Treasury Inspector General for Tax Administration
October 16, 2014
TIGTA - 2014-30
Contact: David Barnes
WASHINGTON – The Internal Revenue Service (IRS) needs to improve its processes to address potentially erroneous excess Social Security Tax Credit claims, according to a report publicly released today by the Treasury Inspector General for Tax Administration (TIGTA).
The Federal Insurance Contributions Act (FICA) tax is a U.S. Federal payroll tax imposed to fund Social Security and Medicare. The Social Security tax portion of the FICA tax is computed as a percentage of wages earned. The employee’s portion of the Social Security tax is withheld from the employee’s wages by most employers and paid to the IRS on the employee’s behalf. Individuals with more than one employer whose Social Security tax withholding exceeds the limit for a given tax year may be entitled to a credit (hereinafter referred to as the Excess Social Security Tax Credit or the credit) on their tax returns.
Individuals can claim the Excess Social Security Tax Credit as a refundable credit on Form 1040, U.S. Individual Income Tax Return. In Tax Year 2011, more than 1.3 million tax returns included Excess Social Security Tax Credit claims for more than $1.6 billion. TIGTA initiated this audit to determine the effectiveness of the IRS’s processes to ensure that taxpayers are accurately claiming excess Social Security tax withholding credits.
TIGTA reviewed a statistically valid sample of 322 of 87,319 tax returns for which the total amount of Social Security tax withholding employers reported to the IRS on Forms W-2, Wage and Tax Statement, did not support the credit amount claimed by the taxpayers on their tax returns. The review found that 231 returns (72 percent) had potentially erroneous claims totaling $177,854.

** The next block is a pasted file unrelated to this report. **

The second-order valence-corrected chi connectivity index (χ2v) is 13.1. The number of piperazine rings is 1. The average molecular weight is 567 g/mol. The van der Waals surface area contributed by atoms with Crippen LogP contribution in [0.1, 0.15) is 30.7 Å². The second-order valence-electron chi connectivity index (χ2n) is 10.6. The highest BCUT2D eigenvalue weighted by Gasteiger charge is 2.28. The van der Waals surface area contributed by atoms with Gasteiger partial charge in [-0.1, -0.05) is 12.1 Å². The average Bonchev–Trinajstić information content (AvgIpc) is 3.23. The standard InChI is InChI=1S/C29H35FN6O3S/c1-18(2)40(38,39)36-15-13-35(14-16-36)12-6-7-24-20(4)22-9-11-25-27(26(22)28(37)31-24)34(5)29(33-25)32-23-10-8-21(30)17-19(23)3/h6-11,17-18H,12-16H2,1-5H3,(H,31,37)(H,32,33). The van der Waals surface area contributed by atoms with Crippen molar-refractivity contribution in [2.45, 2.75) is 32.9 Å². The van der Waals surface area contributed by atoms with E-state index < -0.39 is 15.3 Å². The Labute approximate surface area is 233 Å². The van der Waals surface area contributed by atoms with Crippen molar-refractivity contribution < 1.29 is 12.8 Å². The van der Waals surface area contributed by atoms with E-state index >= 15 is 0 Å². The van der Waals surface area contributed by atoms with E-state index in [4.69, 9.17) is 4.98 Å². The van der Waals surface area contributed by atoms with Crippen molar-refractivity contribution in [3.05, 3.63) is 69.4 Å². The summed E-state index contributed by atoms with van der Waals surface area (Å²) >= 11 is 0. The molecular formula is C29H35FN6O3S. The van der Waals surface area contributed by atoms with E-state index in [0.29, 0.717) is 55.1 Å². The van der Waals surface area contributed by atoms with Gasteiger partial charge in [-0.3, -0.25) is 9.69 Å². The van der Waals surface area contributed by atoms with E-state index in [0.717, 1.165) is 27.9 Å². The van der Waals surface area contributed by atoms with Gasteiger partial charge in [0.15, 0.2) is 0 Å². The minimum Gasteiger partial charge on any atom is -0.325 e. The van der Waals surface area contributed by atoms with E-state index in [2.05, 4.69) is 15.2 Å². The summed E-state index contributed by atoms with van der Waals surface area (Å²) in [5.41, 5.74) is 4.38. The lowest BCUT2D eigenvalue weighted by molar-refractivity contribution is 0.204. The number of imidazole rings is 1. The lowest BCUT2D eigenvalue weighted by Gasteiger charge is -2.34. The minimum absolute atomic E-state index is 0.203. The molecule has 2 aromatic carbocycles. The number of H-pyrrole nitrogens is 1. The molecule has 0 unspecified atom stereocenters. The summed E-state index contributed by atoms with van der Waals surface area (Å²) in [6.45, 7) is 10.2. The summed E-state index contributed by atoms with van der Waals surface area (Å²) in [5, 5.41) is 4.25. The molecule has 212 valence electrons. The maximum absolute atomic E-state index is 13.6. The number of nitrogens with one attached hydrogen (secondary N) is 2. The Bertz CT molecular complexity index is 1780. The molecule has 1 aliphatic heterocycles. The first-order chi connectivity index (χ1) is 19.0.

Neither the information reported on or included with these 231 tax returns nor TIGTA’s research of wage and withholding information reported by employers supported the amount of Excess Social Security Tax Credit claimed by these individuals.
Of the 231 tax returns with questionable Excess Social Security Tax Credit claims, 40 could have been identified as questionable at the time the tax returns were processed. The remaining 191 (83 percent) of the 231 tax returns involved discrepancies between the credit claimed by the taxpayer and the amount the employers reported on Forms W-2.
TIGTA estimates that the IRS allowed more than $12.9 million in erroneous credits in Tax Year 2011 ($64 million forecasted over five years).
"While the IRS has established processes to identify these discrepancies, it only reviews a small portion of the questionable claims it identifies," said J. Russell George, Treasury Inspector General for Tax Administration. "The IRS should develop a strategy that adequately addresses these discrepancies, including determining the benefit of using soft notices as an alternative compliance approach."
TIGTA made four recommendations, including that the IRS ensure that employees follow established procedures when verifying claims and develop a strategy that adequately addresses tax returns identified with a discrepancy between the Social Security tax withholding reported by taxpayers and reported by employers.
The IRS agreed with three of the four recommendations, stating that it has updated processing procedures and plans to ensure the proper training of employees. In addition, the IRS plans to redesign filters used to identify erroneous credits. However, the IRS does not plan to revise its strategy to address Social Security tax withholding discrepancies to include the use of soft notices.
Read the report.
Note: The difference between the date TIGTA issues an audit report to the Internal Revenue Service and the date TIGTA publicly releases the report is due to TIGTA's internal review process to ensure that public release is in compliance with Federal confidentiality laws.
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